The New Orleans Pelicans won Tuesday’s NBA draft lottery, which poses a karma conundrum. On one hand, their fans endured a hellish season in which superstar Anthony Davis requested a trade, and the promise of Zion Williamson — the most anticipated prospect since Davis — is a heck of a consolation prize if that request is finally granted this summer. On the other, the organization’s failures have driven the last two faces of the franchise — Davis and Chris Paul — to ask out before the end of their rookie contract extensions. Let us all hope this third time is the charm.
There is a new show-runner in New Orleans. Former Cleveland Cavaliers general manager David Griffin, who built a champion around LeBron James, took over last month for longtime GM Dell Demps, the man who failed Paul and Davis. Griffin is hopeful that he can entice Davis to stay, especially now that Williamson is part of his sales pitch, but Davis reportedly remains steadfast in his desire to be traded.
Either way, the Pelicans are in a position of strength entering the draft, with multiple paths to success and a GM who will not be easily swindled. As Griffin told reporters at the lottery in Chicago, “We knew we were the epicenter of the offseason. Now we are to a greater degree.’’ If the Pelicans are forced to follow the path of rebuilding around Williamson, then which team can offer the best trade package for Davis?
When the first few lottery picks were announced on Tuesday, the Celtics looked to be in for a disastrous night. Their top-one protected pick from the Sacramento Kings stayed at No. 14, and two teams jumped from double digits into the top four, meaning their top-eight protected Memphis Grizzlies pick would likely convey at No. 10. Making matters worse, the Lakers — Boston’s chief competitors in the Davis sweepstakes — were one of the teams that still had a chance at Williamson.
When the dust settled, the Celtics emerged OK.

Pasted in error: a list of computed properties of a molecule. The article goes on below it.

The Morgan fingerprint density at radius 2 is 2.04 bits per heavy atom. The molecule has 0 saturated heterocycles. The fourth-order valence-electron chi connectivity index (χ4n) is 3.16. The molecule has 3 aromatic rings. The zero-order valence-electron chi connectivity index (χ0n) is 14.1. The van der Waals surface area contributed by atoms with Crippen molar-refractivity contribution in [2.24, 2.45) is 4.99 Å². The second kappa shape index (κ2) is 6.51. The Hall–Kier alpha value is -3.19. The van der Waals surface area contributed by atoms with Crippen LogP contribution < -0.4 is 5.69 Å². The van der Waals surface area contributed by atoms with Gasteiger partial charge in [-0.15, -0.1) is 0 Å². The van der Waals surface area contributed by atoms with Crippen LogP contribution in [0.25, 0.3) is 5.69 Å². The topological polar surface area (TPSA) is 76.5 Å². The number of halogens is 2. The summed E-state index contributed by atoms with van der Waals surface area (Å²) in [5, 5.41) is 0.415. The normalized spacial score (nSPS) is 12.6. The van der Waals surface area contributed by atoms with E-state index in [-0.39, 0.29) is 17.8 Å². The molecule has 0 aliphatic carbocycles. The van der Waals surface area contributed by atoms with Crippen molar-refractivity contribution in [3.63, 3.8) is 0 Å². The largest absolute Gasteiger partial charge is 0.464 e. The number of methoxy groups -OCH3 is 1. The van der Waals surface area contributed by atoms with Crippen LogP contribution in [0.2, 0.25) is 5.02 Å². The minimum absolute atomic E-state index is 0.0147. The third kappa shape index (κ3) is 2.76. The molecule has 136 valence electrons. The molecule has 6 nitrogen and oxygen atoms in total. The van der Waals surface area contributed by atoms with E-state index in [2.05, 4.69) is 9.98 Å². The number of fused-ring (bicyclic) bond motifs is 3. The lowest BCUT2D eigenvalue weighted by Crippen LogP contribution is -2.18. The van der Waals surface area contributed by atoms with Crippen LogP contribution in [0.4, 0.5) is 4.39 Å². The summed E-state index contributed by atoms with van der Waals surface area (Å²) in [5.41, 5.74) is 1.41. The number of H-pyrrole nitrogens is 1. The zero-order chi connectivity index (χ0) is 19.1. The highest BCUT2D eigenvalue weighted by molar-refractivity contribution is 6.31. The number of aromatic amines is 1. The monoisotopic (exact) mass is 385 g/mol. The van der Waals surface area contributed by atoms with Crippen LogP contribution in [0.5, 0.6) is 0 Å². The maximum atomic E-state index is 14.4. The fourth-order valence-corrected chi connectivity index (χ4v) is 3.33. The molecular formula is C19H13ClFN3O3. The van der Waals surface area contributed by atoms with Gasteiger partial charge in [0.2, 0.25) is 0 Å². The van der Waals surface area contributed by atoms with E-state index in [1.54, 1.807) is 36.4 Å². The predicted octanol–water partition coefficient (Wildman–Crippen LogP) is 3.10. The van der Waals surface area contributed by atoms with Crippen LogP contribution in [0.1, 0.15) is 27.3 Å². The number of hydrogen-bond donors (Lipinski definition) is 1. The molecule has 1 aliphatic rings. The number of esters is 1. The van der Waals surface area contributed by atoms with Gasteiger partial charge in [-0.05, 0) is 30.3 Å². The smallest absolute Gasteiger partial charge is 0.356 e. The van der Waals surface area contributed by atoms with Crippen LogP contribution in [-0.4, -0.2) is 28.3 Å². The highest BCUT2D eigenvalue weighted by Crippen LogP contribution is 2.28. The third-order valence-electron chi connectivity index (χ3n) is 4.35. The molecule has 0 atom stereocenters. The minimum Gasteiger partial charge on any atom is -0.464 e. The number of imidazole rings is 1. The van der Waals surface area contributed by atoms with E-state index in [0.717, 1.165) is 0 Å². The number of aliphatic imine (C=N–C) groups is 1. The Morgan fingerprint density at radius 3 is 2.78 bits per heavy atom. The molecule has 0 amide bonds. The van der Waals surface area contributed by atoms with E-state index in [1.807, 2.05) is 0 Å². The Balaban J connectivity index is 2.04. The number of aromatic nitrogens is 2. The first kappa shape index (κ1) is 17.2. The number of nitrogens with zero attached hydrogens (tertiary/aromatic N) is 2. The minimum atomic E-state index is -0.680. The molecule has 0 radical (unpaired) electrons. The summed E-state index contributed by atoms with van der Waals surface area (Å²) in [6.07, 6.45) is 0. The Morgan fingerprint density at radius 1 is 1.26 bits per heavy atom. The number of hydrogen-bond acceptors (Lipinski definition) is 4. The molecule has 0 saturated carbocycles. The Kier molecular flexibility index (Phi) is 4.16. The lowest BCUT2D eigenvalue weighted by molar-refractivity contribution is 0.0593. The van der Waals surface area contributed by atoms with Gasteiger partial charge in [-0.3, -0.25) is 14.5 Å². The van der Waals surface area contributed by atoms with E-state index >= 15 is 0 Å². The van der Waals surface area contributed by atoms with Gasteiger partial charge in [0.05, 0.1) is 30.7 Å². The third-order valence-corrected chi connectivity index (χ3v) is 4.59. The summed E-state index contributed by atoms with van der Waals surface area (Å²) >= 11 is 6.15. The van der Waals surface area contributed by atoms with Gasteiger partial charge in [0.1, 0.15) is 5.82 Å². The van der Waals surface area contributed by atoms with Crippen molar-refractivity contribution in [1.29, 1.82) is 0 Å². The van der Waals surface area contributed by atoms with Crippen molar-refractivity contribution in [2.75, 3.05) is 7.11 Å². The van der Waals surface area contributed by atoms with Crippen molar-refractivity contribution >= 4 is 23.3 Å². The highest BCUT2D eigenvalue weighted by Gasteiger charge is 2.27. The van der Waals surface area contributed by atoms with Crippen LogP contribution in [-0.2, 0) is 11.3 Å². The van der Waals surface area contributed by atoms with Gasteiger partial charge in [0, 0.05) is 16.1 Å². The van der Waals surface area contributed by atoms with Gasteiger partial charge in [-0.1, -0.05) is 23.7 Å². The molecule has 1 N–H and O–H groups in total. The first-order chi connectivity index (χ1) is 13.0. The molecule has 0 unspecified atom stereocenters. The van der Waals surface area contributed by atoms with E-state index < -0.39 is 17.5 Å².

Memphis moved up to No. 2, meaning Boston’s pick from the Grizzlies is now top-six protected in 2020 and unprotected in 2021. The likely addition of Murray State sophomore Ja Morant means good things for a Memphis future that also includes Jaren Jackson Jr., but it may also spell the end of Mike Conley’s tenure. A return to Grit ‘n’ Grind glory is still years away, so the pick still holds value for Boston.
The Celtics also have Jayson Tatum, Jaylen Brown and Marcus Smart to dangle in any potential trade for Davis. Despite Tatum’s step back into the midrange, he might be the best trade chip on the market, and Brown is not far behind. Open up their chest of first-round picks, which include the one from Memphis and pick Nos. 14, 20 and 22 this season, and it is hard to imagine any other team matching that breadth of young talent, all of which would fit seamlessly around Williamson.
Would the Celtics still swing for the Davis fence if Kyrie Irving leaves in free agency? All indications are that Ainge would be unafraid to make the move, even after Davis’ father said he doesn’t want his son in Boston. Regardless, chances are that the addition of Davis would help the Celtics sell Irving on staying on a revamped roster.
Los Angeles Lakers
The Lakers had a bit of lottery luck, moving up from the 11th spot to No. 4 overall. That gives them one more asset to throw into a package that reportedly featured some combination of Brandon Ingram, Lonzo Ball, Kyle Kuzma and Josh Hart.
Their best offer, which also included multiple draft picks and salary cap relief, was rejected by the previous Pelicans regime. It remains to be seen whether Griffin will be more willing to deal with the Lakers, but reports prior to his hiring in New Orleans suggested that the organization had no interest in trading Davis to L.A.